Wednesday, 9 November 2011

#9 Grass hut Caesareans

FACT OF THE DAY:  People in Uganda were performing successful Caesareans before they were done in Europe

Seeing as Caesarean sections are in the news at the moment I thought I’d add a Caesarean story to my blog today.
Caesarean or C-section, or just plain old section, I’m never quite sure what to call them (too many ‘a’s and ‘e’s for my spelling ability!).... The NICE (National Institute for Clinical Excellence) is now recommending that women in England and Wales are given the right to choose a C-section on the NHS, whereas currently C-sections are only performed if there is a medical need, or if you are prepared to pay for them privately.

This seems such a strange reversal of attitude, until now we couldn’t even have an epidural on demand with the NHS and they were encouraging us all to have intervention-free births, and now suddenly they are recommending C-sections on demand?

On a scale of natural to unnatural, C-sections are obviously the least ‘natural’ way to give birth. They are the ultimate way to escape the risks of childbirth that nature throws at us (discussed in post #2).

So have any other cultures around the world also come up with the idea of a C-section?

The name Caesarean brings to mind the Roman Emperor Julius Caesar. Whether or not Caesar was born in this way (historians seem to disagree), the Romans did perform C-Sections of a sort – cutting the baby out in an emergency, but not being able to save the mother. Similar operations are recorded in other ancient cultures, and among the Maori in New Zealand and some cultures in Papua New Guinea, but it was always fatal for the mother.

According to Wikipedia, the first 'modern' C-section, with the aim of saving the mother and the baby, was performed by a German gynaecologist in 1881, although with high mortality rates initially.

Unbeknownst to them, far away in Central Africa, people were already performing successful C-sections, where both the mother and baby survived.

An explorer called Robert Felkin wrote a fantastic eye-witness account of such an operation which he saw performed in 1879. Amazing that we consider C-sections to be the height of modern sophistication, yet here were people in what was probably considered "deepest darkest Africa" competently performing these operations over 130 years ago.

To be fair, we don’t know how often, how successful or how widespread the operations were. But the knowledgeable way the operation was performed and the successful outcome suggests it wasn’t the first time that the ‘surgeon’ had done this operation.

This description below is praisied from Felkin's account. The people involved are the Baganda from Uganda. We are not told why the operation is being done, only that the woman is in her early twenties, and this is her first child.

The woman was ‘liberally supplied with banana wine, and was in a state of semi-intoxication’  and then strapped to a bed with cloth ties. The ‘surgeon’ washed his knife and hands and her stomach with water and banana wine, and then he muttered some prayers and uttered a shrill cry which was taken up by the crowd outside, he cut her stomach – abdominal wall and uterus - from belly button downwards which released the amniotic fluid (or liquor amnii as they called it in those days).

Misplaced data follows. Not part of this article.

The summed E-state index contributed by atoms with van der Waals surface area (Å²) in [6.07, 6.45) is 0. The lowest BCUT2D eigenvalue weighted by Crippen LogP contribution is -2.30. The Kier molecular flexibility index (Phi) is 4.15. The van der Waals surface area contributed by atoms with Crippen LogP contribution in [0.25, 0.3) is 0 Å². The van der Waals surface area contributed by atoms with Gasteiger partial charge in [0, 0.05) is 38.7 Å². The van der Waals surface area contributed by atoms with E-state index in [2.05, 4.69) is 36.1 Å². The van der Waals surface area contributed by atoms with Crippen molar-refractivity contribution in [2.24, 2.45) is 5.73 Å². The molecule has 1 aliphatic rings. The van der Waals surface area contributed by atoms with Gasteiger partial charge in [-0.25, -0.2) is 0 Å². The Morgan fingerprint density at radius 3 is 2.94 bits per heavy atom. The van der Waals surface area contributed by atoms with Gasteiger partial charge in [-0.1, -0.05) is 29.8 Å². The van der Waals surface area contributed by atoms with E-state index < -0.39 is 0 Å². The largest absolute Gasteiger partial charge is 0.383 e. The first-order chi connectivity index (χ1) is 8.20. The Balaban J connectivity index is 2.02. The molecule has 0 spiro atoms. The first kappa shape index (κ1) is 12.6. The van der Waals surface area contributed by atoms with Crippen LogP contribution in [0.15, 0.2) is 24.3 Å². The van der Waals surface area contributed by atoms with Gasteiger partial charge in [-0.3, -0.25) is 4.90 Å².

Artist's impression of the operation

Bleeding points were touched with a red-hot iron by an assistant, and then the surgeon made a crossways cut and his assistant held the stomach walls open with his hand. The baby was removed and the cord cut, and then the ‘surgeon’ grabbed the contracting uterus and squeezed it a few times, then put his hand inside to remove blood clots and the placenta, and then kept applying pressure with his hands to the uterus until it had fully contracted.

Sounds good so far. Next bit doesn’t sound so great ‘his assistant endeavoured, but not very successfully, to prevent the escape of the intestines through the wound. The red-hot iron being used to check some further haemorrhage’.

When closing up the wound, no stitches were put in the uterus, and the stomach walls were put back in place and a grass mat was strapped over the wound and the woman was turned on her side to allow all the fluid to drain. The stomach wound was pinned in place using seven very thin iron spikes, and a paste prepared from the pulp of two specific roots was plastered all over the open wound, on top of which they put a warmed banana leaf and finally a firm bandage of bark cloth.

Apparently the first time the woman cried out was when the stitches were put in, but an hour after the operation she appeared calm and comfortable and within two hours she was breastfeeding her baby, although for the first week it was mostly suckled by a friend. The woman had a fever for a couple of days. On the third morning the wound was redressed using the same root pulp and one pin was removed, three more were removed on the fifth day and the rest on the sixth day. After eleven days the wound was completely healed.

As an aside he mentions that the baby was wounded on the right shoulder, but this was also dressed with paste and it healed after four days.

If you want to see the full text you can find it here;

And all of that on banana wine....

So, no doubt a few differences in procedure from what would happen in an operating theatre at your local hospital, but it’s pretty impressive stuff.


  1. Wow! That is an amazing account of Ugandan c-sections. I'm in shock after reading that, and we in the modern West really don't know how lucky we are.

  2. Hi Tracey, I agree and often think that when people are romanticising 'natural birth'. Childbirth without many of the interventions and drugs that we take for granted is risky business. Maybe you'd be interested in my previous post #3 about childbirth?